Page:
Landsdowne paintingAfter writing my blog post about our Vice President Elect, and how he was treated by the cast of Alexander in New York, I was sent an email from a friend that originated from Maureen Dowd. She wrote about extensive background on Mike Pence, our VP elect. It was really well written and eye opening. Until that sad evening, I had wanted to go see the Broadway play. No longer!

I hope you would take the time to find it and read it yourself. Whether you like Mike Pence or not, it makes for good background information. You should be able to find it at topicsnytimes.com. read more

George Washington’s Loyalty

George was always loyal to his friends.

I meant what I said,
And I said what I meant.
I’m sticking by you
One hundred percent!
–Dr. Suess

washington crossing the delawareThat’s just the way General George Washington was with his men. Alexander Hamilton served with Washington in the attack on Trenton and again Princeton. And then Hamilton continued to serve as Washington’s secretary during the war. Then he served as President Washington’s Secretary of the Treasury.

Continental General Henry Knox had been a bookseller before the Revolutionary War. General Washington sent him on an impossible mission to return over treacherous terrain with the cannon captured or used at the Battle of Fort Ticonderoga. It was the dead of winter and an impossible task. Knox returned with the cannon just in time for the victory at Dorchester Heights. Just as Washington had expected him to do! read more

Our Founding Fathers Were Not Bashful

OLYMPUS DIGITAL CAMERAWhen things were getting rough in the Colonies, there were a few men who stood up for things they believed in. It started with Patrick Henry in his speech as he was first elected to the house of Burgesses. Thomas Jefferson, his friend, listened in at the door of the Capitol in Williamsburg, as Henry made his speech, from notes written in the flyleaf of Jefferson’s loaned book!

Tom said that a spark for independence was lighted at that event that moved Jefferson to know the Colonies were on the road to independence. read more

Alexander Hamilton and Treasury

hith-alexander-hamilton-EAlexander Hamilton was a favorite of General George Washington. Few remember that Hamilton was with Washington as he crossed the Delaware and captured the Hessian fighting force at Trenton in December, 1776. Hamilton actually lit the touchholes with the flames that fired the canon at the Hessian barracks that night. James Monroe, the future President, was in charge of the charge. You remember, they won that battle and much later went on the win the Revolutionary war.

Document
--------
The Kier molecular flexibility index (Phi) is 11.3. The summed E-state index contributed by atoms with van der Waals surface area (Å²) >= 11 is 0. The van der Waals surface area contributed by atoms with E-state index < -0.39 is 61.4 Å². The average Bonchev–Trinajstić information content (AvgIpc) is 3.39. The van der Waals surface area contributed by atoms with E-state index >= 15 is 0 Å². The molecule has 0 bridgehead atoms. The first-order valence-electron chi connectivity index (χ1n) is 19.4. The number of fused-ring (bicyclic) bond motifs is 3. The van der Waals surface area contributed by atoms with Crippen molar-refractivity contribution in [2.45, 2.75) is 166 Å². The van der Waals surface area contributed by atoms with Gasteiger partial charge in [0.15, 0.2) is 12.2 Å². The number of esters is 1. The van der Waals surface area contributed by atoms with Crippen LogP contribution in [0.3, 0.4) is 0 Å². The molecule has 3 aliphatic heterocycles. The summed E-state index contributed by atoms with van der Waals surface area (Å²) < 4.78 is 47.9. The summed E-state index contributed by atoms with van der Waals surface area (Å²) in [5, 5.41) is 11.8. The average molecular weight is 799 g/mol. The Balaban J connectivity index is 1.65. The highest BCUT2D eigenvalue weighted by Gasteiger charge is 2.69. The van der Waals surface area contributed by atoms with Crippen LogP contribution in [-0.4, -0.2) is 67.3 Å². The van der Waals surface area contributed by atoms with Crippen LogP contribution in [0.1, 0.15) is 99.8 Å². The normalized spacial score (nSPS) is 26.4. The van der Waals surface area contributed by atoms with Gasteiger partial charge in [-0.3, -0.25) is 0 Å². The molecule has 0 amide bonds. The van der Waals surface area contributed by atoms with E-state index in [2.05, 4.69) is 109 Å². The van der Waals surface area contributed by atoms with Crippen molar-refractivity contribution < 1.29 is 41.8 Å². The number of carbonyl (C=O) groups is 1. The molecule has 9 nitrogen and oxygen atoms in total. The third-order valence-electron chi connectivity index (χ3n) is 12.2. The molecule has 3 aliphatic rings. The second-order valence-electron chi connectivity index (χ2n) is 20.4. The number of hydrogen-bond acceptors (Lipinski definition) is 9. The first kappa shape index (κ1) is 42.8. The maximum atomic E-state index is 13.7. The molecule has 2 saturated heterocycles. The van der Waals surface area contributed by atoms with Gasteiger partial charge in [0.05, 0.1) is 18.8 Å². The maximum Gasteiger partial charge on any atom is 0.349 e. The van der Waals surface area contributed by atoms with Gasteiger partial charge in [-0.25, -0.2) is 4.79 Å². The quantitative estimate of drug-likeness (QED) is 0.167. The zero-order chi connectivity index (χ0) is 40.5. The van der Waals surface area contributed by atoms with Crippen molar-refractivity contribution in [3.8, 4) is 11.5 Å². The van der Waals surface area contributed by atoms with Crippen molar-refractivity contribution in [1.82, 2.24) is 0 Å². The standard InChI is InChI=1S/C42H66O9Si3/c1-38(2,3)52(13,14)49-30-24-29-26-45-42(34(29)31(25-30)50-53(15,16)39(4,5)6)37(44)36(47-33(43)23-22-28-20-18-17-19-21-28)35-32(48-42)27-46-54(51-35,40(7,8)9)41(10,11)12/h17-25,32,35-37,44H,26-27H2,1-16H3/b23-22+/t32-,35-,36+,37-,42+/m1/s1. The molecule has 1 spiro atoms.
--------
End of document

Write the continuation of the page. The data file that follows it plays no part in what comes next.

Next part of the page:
Hamilton was appointed the secretary for General Washington, and later, the Secretary of the Treasury under President Washington. He was also the man behind the agreement that the U.S. would pay the debts of all the States due to the War. And he was the mastermind behind the Treasury Department of the United States. read more

The Founding Fathers and the Electoral College

Wow! I am so amazed at the ignorance and illiteracy of some of our American citizens. Especially those who claim to be college students. They are really showing their unenlightened status by their silly and stupid protests in certain cities tonight.

We have the world’s most successful methodology of choosing President leaders every four years without battles, armed aggression, and uprisings. But some want to have uprisings anyways. How stupid can you get?

constitutionThe U.S. Constitution is an amazing document. It is an agreement between the States, yes, the States. Not the individuals. The Founding Fathers came up with a wise method for such transitions of power. They had to please the large States as well as the small States in their method. That’s one reason we are not a true democracy. We are a Republic—if you can keep it, as Benjamin Franklin declared. read more